A rich transcriptomic resource from inbred pig reproductive organs

We provide a comprehensive RNA sequencing study of five reproductive organs from the Banna minipig inbred (BMI) line and the non-inbred control Diannan small-ear pigs (DSE).
Published in Genetics & Genomics
A rich transcriptomic resource from inbred pig reproductive organs

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In 2022, a groundbreaking medical milestone was achieved when a genetically modified pig heart was transplanted into a 57-year-old man, marking the world’s first successful porcine-to-human heart transplantation. Following that historic surgery, the second transplantation was just completed last month at the University of Maryland Medical Center (UMMC). Every year, over 3,000 heart transplant procedures are performed worldwide, and xenotransplantation can be a revolutionary solution for patients with end-stage heart diseases. Pigs not only provide food to humans, but also serve as ideal animal models for translational research due to their stunning similarities to humans, in particular the anatomy, genetics, physiology, and metabolism. Moreover, miniature pigs (minipigs) are especially suitable for porcine-to-human xenotransplantation because of the similar size, shape, and function of different tissues and organs. To establish a stable minipig line with homogenous genetic backgrounds for biomedical and clinical research, inbreeding strategies have been widely used. Since 1925, scientists around the world, including the United States, Britain, and Germany, have made multiple attempts to establish viable inbred pig lines, but most endeavors have eventually failed due to severe inbreeding depression and high mortality rates amongst the inbred offspring.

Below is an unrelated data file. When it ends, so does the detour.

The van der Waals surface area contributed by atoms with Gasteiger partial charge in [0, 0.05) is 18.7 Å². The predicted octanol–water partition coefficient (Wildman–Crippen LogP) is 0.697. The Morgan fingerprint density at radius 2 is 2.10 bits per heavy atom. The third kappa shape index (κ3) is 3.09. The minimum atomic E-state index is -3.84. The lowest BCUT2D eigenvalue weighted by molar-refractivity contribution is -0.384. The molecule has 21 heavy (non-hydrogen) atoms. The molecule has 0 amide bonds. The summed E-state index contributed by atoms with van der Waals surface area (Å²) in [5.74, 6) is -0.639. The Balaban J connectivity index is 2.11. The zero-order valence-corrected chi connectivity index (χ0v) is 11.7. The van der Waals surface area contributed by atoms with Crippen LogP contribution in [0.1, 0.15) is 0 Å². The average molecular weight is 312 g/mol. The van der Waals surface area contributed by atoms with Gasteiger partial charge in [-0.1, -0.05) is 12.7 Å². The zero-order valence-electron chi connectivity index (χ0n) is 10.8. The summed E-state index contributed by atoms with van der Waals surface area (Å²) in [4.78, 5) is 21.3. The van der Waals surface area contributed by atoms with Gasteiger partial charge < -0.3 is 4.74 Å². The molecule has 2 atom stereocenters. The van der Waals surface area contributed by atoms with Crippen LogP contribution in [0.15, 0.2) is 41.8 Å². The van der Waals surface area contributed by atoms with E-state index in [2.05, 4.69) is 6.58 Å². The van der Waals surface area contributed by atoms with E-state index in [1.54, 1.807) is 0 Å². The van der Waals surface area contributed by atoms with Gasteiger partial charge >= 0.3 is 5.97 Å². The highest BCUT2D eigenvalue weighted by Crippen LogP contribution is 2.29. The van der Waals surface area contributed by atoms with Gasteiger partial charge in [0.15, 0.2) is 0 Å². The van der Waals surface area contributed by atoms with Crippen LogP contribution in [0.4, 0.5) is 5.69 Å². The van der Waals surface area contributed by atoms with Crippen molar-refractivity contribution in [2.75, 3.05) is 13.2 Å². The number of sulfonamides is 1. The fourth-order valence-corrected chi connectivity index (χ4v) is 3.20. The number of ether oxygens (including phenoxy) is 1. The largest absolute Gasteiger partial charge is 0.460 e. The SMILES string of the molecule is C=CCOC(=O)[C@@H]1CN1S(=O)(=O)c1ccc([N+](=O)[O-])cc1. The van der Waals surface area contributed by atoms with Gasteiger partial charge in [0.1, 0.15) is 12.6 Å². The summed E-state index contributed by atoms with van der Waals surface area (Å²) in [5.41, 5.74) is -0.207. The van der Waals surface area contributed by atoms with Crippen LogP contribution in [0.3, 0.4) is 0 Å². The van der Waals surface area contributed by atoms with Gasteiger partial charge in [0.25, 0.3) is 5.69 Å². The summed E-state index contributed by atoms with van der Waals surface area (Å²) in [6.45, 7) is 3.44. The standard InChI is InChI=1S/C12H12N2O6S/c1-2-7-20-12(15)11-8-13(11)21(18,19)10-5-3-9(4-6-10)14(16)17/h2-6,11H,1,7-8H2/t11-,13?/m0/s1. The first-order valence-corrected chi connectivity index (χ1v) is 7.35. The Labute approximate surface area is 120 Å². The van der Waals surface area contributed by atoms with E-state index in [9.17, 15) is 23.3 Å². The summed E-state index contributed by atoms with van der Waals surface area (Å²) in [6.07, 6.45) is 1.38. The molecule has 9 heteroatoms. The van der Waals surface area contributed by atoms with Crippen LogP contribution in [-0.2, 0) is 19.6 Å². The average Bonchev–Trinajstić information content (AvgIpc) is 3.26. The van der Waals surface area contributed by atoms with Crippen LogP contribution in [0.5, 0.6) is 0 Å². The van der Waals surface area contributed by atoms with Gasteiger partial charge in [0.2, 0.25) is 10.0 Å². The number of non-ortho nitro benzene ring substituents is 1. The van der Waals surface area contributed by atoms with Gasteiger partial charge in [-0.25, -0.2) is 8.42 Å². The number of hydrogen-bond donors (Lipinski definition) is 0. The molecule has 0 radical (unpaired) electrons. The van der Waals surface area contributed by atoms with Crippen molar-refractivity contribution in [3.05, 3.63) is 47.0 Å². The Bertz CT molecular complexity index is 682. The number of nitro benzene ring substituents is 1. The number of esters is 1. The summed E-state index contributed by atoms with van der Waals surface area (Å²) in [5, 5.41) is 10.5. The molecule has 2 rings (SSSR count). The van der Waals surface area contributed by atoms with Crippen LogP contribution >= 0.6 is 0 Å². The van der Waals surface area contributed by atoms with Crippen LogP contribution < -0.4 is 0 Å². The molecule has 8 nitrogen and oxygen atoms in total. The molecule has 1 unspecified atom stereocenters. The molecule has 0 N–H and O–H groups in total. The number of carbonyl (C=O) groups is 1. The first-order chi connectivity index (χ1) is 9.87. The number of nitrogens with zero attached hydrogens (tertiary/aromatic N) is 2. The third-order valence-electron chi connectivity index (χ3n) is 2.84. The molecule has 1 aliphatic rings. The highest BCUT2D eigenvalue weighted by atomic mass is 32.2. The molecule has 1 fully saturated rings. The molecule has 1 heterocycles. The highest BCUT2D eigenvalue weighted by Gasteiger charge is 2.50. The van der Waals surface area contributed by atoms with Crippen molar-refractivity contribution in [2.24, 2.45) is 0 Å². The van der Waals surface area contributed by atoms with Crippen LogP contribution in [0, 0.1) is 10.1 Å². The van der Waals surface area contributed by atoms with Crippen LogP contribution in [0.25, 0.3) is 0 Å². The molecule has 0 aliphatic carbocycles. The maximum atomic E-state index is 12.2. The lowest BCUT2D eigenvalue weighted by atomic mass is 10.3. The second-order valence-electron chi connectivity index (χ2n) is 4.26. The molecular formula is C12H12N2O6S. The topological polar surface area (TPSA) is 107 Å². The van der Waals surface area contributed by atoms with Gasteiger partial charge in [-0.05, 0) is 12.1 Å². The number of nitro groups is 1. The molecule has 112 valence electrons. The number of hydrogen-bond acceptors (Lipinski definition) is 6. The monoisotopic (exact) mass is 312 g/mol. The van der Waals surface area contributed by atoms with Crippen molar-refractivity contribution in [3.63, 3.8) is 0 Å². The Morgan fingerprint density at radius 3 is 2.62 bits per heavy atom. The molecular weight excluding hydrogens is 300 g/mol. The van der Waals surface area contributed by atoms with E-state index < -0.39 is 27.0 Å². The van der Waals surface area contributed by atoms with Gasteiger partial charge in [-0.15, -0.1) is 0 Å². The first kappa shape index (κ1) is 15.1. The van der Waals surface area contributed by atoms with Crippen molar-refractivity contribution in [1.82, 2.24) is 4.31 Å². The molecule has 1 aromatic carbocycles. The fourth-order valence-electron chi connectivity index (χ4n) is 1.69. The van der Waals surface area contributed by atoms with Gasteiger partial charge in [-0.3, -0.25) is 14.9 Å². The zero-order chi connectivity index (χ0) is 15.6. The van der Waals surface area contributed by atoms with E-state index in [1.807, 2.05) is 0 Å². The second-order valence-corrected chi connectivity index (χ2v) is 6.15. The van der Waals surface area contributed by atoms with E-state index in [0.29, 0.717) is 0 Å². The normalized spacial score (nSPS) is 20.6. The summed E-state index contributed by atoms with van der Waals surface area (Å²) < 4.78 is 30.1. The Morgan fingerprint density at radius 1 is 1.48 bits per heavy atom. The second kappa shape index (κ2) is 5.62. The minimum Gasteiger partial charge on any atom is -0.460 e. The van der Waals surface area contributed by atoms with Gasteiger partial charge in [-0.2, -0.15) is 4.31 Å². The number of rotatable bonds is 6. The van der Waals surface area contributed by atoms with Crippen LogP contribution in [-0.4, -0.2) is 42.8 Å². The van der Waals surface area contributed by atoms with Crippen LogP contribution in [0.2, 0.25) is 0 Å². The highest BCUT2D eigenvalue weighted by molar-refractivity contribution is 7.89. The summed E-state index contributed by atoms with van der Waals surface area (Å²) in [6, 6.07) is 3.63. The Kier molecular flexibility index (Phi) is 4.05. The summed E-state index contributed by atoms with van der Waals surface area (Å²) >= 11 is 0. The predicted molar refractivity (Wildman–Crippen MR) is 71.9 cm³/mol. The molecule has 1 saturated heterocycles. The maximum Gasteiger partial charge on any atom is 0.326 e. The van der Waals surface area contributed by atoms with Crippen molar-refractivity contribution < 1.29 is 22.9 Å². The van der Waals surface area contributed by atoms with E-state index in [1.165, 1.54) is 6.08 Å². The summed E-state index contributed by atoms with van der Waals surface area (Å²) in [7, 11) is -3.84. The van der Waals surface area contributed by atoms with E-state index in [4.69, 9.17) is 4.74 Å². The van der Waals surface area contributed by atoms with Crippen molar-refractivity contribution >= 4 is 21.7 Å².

Around 1980, Professor Yangzhi Zeng, a breeder at the Yunnan Agricultural University in China, discovered a pig colony in Bangnuodong (21.60110° N, 100.43361° E), a remote minority Lahu village located in Xishuangbanna, Southwest China. This pig colony consisted of roughly 100 animals, laying the foundation for developing an inbred line since the village was highly isolated, without any other pig breeds being introduced. Moreover, only one boar was selected to mate with all sows in the village every year, setting the colony as an ideal candidate to establish a genetically inbred population. To set out the inbreeding schema, a sow and its own male offspring were selected to build an inbred line. Since then, scientists have been employing a strict full-sibling or parent-offspring mating strategy in every generation, along with careful artificial selection.

The minority Lahu village (21.60110° N, 100.43361° E)

However, during the first four generations of inbreeding, a significant number of offspring, averaging more than 90% in each generation, perished due to severe inbreeding depression. The initial 10 generations of inbreeding are known to be exceptionally challenging. Fortunately, each generation had a few sows and boars survived, allowing the process to persist. A serendipity occurred when the mini-boar No. 521 was found in the fifth generation. Among all the pigs, No. 521 had the smallest body size with a weight of about merely 30 kg at 18 months of age. Professor Zeng hypothesized that a recessive ‘miniaturization gene’ was expressed in No. 521, and half of its offspring might also be minipigs during backcrossing. Indeed, subsequent experiments confirmed his hypothesis. From then on, No. 521 became the founding ancestor of the new minipig inbred line, later known as the Banna minipig inbred line (BMI), named after its hometown, Xishuangbanna.